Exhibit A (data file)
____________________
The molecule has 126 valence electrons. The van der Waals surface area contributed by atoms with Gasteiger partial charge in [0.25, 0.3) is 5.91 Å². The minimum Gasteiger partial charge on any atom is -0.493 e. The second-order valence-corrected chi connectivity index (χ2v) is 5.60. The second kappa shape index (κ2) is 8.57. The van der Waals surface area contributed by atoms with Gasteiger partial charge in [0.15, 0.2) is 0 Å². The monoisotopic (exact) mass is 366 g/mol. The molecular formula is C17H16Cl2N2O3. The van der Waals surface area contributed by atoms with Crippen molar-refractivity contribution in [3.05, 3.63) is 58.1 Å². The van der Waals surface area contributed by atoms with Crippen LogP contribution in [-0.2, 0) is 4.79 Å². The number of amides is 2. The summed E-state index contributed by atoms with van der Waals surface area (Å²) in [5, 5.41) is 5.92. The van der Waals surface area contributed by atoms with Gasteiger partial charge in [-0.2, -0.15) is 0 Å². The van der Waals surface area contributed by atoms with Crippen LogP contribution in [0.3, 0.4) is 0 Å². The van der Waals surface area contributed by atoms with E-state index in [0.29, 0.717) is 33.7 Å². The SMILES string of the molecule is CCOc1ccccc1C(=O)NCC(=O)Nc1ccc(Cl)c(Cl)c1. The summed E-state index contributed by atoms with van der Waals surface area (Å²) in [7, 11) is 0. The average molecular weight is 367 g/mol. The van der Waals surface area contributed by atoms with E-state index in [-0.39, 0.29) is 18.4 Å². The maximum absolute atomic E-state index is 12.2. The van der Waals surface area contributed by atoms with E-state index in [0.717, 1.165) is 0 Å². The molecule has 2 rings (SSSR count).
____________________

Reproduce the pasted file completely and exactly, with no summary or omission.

The molecule has 126 valence electrons. The van der Waals surface area contributed by atoms with Gasteiger partial charge in [0.25, 0.3) is 5.91 Å². The minimum Gasteiger partial charge on any atom is -0.493 e. The second-order valence-corrected chi connectivity index (χ2v) is 5.60. The second kappa shape index (κ2) is 8.57. The van der Waals surface area contributed by atoms with Gasteiger partial charge in [0.15, 0.2) is 0 Å². The monoisotopic (exact) mass is 366 g/mol. The molecular formula is C17H16Cl2N2O3. The van der Waals surface area contributed by atoms with Crippen molar-refractivity contribution in [3.05, 3.63) is 58.1 Å². The van der Waals surface area contributed by atoms with Crippen LogP contribution in [-0.2, 0) is 4.79 Å². The number of amides is 2. The summed E-state index contributed by atoms with van der Waals surface area (Å²) in [5, 5.41) is 5.92. The van der Waals surface area contributed by atoms with Gasteiger partial charge in [-0.2, -0.15) is 0 Å². The van der Waals surface area contributed by atoms with Crippen LogP contribution in [0.3, 0.4) is 0 Å². The van der Waals surface area contributed by atoms with E-state index in [0.29, 0.717) is 33.7 Å². The SMILES string of the molecule is CCOc1ccccc1C(=O)NCC(=O)Nc1ccc(Cl)c(Cl)c1. The summed E-state index contributed by atoms with van der Waals surface area (Å²) in [7, 11) is 0. The average molecular weight is 367 g/mol. The van der Waals surface area contributed by atoms with E-state index in [-0.39, 0.29) is 18.4 Å². The maximum absolute atomic E-state index is 12.2. The van der Waals surface area contributed by atoms with E-state index in [0.717, 1.165) is 0 Å². The molecule has 2 rings (SSSR count).